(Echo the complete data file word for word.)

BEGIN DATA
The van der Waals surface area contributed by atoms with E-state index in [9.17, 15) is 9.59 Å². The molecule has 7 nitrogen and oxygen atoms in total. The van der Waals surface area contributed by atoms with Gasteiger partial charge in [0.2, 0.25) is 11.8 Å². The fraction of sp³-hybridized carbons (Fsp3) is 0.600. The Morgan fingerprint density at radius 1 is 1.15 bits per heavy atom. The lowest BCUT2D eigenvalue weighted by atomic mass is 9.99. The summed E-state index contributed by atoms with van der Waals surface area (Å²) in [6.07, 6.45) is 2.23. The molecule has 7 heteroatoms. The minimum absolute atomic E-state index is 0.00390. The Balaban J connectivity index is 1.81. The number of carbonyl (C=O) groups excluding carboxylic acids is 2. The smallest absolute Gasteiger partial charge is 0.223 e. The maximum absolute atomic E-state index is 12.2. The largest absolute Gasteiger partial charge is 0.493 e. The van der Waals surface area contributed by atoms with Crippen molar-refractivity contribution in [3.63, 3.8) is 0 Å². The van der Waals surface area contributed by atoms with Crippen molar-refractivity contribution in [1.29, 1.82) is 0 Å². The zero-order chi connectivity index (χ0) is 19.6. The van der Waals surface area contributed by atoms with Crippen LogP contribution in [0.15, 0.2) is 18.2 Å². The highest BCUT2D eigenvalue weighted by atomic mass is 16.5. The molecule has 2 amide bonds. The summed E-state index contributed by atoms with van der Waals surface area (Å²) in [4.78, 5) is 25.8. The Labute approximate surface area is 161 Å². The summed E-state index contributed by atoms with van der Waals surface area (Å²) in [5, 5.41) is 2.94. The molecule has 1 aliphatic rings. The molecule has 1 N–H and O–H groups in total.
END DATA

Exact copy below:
The van der Waals surface area contributed by atoms with E-state index in [9.17, 15) is 9.59 Å². The molecule has 7 nitrogen and oxygen atoms in total. The van der Waals surface area contributed by atoms with Gasteiger partial charge in [0.2, 0.25) is 11.8 Å². The fraction of sp³-hybridized carbons (Fsp3) is 0.600. The Morgan fingerprint density at radius 1 is 1.15 bits per heavy atom. The lowest BCUT2D eigenvalue weighted by atomic mass is 9.99. The summed E-state index contributed by atoms with van der Waals surface area (Å²) in [6.07, 6.45) is 2.23. The molecule has 7 heteroatoms. The minimum absolute atomic E-state index is 0.00390. The Balaban J connectivity index is 1.81. The number of carbonyl (C=O) groups excluding carboxylic acids is 2. The smallest absolute Gasteiger partial charge is 0.223 e. The maximum absolute atomic E-state index is 12.2. The largest absolute Gasteiger partial charge is 0.493 e. The van der Waals surface area contributed by atoms with Crippen molar-refractivity contribution in [3.63, 3.8) is 0 Å². The van der Waals surface area contributed by atoms with Crippen molar-refractivity contribution in [1.29, 1.82) is 0 Å². The zero-order chi connectivity index (χ0) is 19.6. The van der Waals surface area contributed by atoms with Crippen LogP contribution in [0.15, 0.2) is 18.2 Å². The highest BCUT2D eigenvalue weighted by atomic mass is 16.5. The molecule has 2 amide bonds. The summed E-state index contributed by atoms with van der Waals surface area (Å²) in [4.78, 5) is 25.8. The Labute approximate surface area is 161 Å². The summed E-state index contributed by atoms with van der Waals surface area (Å²) in [5, 5.41) is 2.94. The molecule has 1 aliphatic rings. The molecule has 1 N–H and O–H groups in total.